Role of Money in Elections Will Continue to Raise Questions, Say UVA Law Professors
Two University of Virginia law professors reflected on the relationship between money, free speech and campaign finance in the wake of the presidential election this week.
Professor of Law
While it's nice to see the president congratulating the many volunteers who pounded the pavement over the last several months, as they did for him, for Gov. Romney and for the many other candidates, I still come away from this presidential election dismayed by the amount of money spent by individuals, corporations and other groups — a figure news sources estimate at about $2 billion.
So far, the Supreme Court has not allowed many restrictions on money in campaign financing. Such restrictions are allowed only if they prevent corruption or the appearance of corruption. At the same time, the court has insisted that it is responsible for defining corruption and has done so using a very narrow definition — as the quid pro quo exchange of money for votes.
Yet the public conversation in the media is rife with comments about how Candidate X receives a lot of money from Industry Y — suggesting that the candidate will now feel beholden to serve the interests of that industry. These comments suggest that most of us have a more generous understanding of what "corruption" might mean.
In order to define corruption, we must define good government, as the two are simply flip sides of the same coin. But it's not the court's role to decide what constitutes good government. The people, through their elected representatives, should define the terms of good government and so should be permitted to broaden their understanding of what corruption of government entails.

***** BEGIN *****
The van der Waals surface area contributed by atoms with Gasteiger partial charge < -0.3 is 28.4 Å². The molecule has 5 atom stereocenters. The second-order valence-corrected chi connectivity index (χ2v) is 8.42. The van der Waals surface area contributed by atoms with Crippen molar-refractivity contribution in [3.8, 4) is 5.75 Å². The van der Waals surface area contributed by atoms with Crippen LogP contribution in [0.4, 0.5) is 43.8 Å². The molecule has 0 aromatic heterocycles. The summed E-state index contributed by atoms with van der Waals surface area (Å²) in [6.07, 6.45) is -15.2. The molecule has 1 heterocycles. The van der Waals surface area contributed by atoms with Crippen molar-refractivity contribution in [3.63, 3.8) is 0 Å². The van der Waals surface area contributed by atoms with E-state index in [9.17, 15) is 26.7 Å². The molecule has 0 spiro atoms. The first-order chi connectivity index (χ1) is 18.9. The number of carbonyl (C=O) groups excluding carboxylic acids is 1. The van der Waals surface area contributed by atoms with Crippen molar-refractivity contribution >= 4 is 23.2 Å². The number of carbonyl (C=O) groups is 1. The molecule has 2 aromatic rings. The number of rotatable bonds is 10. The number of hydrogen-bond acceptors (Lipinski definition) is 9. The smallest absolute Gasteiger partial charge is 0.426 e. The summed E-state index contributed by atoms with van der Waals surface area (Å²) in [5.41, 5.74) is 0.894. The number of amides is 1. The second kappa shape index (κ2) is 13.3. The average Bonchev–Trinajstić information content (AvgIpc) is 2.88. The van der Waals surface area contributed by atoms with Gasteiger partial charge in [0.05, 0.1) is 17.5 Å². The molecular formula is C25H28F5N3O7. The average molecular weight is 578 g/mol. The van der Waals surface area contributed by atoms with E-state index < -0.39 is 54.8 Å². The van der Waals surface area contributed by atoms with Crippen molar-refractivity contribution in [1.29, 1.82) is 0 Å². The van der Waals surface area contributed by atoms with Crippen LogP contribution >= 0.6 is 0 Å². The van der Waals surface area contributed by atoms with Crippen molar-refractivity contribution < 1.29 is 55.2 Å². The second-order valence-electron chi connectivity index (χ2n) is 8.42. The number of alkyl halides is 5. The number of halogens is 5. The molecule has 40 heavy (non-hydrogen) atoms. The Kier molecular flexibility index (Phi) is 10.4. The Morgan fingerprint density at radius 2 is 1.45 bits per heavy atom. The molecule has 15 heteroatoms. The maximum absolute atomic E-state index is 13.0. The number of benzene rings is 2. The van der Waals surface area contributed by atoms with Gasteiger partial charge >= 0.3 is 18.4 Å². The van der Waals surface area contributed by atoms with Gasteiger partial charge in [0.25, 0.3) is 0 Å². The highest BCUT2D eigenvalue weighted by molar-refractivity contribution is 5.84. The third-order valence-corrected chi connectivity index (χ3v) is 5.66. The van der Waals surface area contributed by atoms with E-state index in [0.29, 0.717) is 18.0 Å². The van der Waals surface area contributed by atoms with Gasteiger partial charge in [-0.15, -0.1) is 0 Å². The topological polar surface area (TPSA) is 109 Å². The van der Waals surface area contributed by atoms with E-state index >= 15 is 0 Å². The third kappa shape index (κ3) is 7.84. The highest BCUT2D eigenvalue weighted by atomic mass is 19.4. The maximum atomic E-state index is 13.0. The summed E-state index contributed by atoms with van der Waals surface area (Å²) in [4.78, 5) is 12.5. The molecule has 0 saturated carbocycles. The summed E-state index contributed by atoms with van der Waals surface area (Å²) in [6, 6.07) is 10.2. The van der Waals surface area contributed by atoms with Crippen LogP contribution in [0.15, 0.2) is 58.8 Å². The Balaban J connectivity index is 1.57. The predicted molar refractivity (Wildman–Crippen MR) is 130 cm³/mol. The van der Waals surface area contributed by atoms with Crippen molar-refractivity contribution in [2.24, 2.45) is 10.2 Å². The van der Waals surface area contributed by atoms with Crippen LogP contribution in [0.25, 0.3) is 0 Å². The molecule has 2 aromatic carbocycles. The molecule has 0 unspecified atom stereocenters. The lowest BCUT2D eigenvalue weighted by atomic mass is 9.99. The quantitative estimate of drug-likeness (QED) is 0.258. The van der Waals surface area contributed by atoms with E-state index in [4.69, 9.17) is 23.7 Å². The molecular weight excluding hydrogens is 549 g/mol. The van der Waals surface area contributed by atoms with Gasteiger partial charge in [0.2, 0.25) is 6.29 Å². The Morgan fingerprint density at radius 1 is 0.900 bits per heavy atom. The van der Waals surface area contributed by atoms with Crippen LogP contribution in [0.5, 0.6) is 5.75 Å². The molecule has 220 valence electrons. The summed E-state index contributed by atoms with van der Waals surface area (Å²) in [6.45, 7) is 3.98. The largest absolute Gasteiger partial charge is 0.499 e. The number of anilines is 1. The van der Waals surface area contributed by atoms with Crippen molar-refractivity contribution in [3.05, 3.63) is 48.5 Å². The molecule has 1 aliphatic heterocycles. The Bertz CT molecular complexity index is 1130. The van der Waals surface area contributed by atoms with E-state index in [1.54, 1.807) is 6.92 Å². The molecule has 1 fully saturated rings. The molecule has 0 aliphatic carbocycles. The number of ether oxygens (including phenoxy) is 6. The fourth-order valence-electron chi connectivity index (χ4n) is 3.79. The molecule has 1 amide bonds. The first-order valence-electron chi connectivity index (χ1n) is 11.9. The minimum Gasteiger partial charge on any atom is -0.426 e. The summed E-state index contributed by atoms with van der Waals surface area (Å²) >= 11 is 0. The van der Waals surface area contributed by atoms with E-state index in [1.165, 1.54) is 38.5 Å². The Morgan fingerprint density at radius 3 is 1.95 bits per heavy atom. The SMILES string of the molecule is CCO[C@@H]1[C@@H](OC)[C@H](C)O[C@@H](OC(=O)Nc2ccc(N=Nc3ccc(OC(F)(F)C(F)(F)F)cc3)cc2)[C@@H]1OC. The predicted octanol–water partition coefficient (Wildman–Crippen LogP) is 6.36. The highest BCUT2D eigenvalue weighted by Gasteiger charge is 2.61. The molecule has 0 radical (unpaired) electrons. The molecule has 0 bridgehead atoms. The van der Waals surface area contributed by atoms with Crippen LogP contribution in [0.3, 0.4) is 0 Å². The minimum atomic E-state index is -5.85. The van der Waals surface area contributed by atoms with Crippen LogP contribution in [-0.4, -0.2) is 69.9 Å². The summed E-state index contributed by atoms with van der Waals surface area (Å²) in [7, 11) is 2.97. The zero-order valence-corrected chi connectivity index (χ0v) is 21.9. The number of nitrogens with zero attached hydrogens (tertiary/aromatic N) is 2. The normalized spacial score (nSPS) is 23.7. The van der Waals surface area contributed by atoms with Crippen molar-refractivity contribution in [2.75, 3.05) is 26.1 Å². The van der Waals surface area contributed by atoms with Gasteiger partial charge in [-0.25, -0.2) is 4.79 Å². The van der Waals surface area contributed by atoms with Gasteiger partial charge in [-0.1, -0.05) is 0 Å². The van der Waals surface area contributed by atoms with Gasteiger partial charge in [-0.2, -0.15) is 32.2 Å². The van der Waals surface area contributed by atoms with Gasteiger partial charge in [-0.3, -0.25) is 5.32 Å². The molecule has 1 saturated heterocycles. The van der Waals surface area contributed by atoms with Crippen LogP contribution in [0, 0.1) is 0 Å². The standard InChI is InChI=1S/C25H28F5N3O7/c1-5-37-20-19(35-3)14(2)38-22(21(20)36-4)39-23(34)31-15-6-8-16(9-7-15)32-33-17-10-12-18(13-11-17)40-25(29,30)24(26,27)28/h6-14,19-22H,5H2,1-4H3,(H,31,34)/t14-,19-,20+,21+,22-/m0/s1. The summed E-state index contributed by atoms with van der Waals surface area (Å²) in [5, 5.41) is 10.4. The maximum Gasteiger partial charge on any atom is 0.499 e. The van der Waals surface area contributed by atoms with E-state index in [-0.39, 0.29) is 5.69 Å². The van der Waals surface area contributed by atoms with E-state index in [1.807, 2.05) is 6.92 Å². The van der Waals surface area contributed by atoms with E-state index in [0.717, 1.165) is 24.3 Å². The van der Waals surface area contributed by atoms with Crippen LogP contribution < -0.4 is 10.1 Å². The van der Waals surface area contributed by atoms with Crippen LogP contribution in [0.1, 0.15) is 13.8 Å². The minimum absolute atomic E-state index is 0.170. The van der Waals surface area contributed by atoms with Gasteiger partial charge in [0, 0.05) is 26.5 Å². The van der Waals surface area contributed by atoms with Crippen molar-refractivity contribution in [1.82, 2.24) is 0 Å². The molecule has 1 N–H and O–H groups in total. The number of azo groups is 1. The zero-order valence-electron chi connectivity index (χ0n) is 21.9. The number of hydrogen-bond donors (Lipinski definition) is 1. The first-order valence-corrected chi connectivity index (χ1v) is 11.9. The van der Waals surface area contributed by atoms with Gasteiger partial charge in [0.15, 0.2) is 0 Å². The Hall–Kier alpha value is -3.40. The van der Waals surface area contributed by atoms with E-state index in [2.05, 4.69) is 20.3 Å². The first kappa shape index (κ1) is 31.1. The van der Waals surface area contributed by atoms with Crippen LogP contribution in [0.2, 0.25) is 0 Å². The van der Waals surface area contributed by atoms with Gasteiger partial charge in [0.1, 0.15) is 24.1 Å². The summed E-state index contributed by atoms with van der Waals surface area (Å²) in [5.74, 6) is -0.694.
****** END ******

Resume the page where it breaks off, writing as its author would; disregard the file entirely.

Associate Professor of Law
The 2012 election was characterized by unprecedented spending — and unprecedented secrecy. "Dark money" groups, by which I mean organizations that do not disclose their contributors, spent over $200 million on federal races. Many have called for disclosure of the sources of such money on the grounds that disclosure informs voters. It helps, they claim, to know whether a coal company or the Sierra Club paid for a particular ad. Others reject disclosure on the ground that it chills political speech. Some donors do not want to publicize their identities and, if forced to do so, will choose to remain silent.
Both of those claims — disclosure informs voters, disclosure chills speech — have become conventional wisdom. And both might be wrong.
If disclosure chills speech, then it gives rise to an information tradeoff. Without disclosure, voters observe many speech acts, but they do not know the sources of the acts. With disclosure, voters observe fewer speech acts, but they do know sources. Sometimes voters will be better off in the first world and sometimes in the second.
All of that assumes that disclosure chills speech. But it might not. Knowing the sources of speech not only helps voters evaluate it and decide which candidate to support, it helps them decide how strongly to support that candidate. The information gained from disclosure may cause some people to engage in more political speech than they otherwise would, and in the right circumstance that could increase speech overall. So disclosure does not necessarily chill speech, it might thaw it.
If disclosure thaws speech, the information tradeoff disappears. Disclosure provides information by revealing sources andby producing more speech.
The 2012 election is behind us, but disclosure remains front and center in the debate over campaign finance. It turns out to be a complicated policy instrument, and we are just beginning to understand its effects.
Gilbert's forthcoming Iowa Law Review article, "Campaign Finance Disclosure and the Information Tradeoff," discusses these ideas in more detail.
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